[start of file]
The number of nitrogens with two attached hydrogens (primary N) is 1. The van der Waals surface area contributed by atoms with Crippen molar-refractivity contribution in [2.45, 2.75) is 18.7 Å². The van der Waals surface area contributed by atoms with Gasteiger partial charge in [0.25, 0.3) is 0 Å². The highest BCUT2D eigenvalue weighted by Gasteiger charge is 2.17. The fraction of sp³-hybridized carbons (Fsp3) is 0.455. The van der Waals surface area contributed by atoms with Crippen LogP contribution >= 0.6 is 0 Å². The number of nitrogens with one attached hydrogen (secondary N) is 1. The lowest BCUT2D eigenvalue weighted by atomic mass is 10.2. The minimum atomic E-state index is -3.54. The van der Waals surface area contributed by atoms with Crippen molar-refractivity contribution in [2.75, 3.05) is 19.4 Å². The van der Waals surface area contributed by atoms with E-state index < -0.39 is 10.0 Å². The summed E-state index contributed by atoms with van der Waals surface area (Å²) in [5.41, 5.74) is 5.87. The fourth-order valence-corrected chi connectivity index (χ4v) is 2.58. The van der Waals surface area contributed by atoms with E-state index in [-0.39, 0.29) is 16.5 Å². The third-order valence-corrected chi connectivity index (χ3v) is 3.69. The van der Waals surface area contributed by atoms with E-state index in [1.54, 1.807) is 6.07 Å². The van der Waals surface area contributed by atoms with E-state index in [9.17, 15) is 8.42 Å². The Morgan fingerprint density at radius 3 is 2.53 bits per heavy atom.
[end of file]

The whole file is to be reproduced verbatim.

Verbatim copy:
The number of nitrogens with two attached hydrogens (primary N) is 1. The van der Waals surface area contributed by atoms with Crippen molar-refractivity contribution in [2.45, 2.75) is 18.7 Å². The van der Waals surface area contributed by atoms with Gasteiger partial charge in [0.25, 0.3) is 0 Å². The highest BCUT2D eigenvalue weighted by Gasteiger charge is 2.17. The fraction of sp³-hybridized carbons (Fsp3) is 0.455. The van der Waals surface area contributed by atoms with Crippen LogP contribution >= 0.6 is 0 Å². The number of nitrogens with one attached hydrogen (secondary N) is 1. The lowest BCUT2D eigenvalue weighted by atomic mass is 10.2. The minimum atomic E-state index is -3.54. The van der Waals surface area contributed by atoms with Crippen molar-refractivity contribution in [2.75, 3.05) is 19.4 Å². The van der Waals surface area contributed by atoms with E-state index < -0.39 is 10.0 Å². The summed E-state index contributed by atoms with van der Waals surface area (Å²) in [5.41, 5.74) is 5.87. The fourth-order valence-corrected chi connectivity index (χ4v) is 2.58. The van der Waals surface area contributed by atoms with E-state index in [-0.39, 0.29) is 16.5 Å². The third-order valence-corrected chi connectivity index (χ3v) is 3.69. The van der Waals surface area contributed by atoms with E-state index in [1.54, 1.807) is 6.07 Å². The van der Waals surface area contributed by atoms with E-state index in [9.17, 15) is 8.42 Å². The Morgan fingerprint density at radius 3 is 2.53 bits per heavy atom.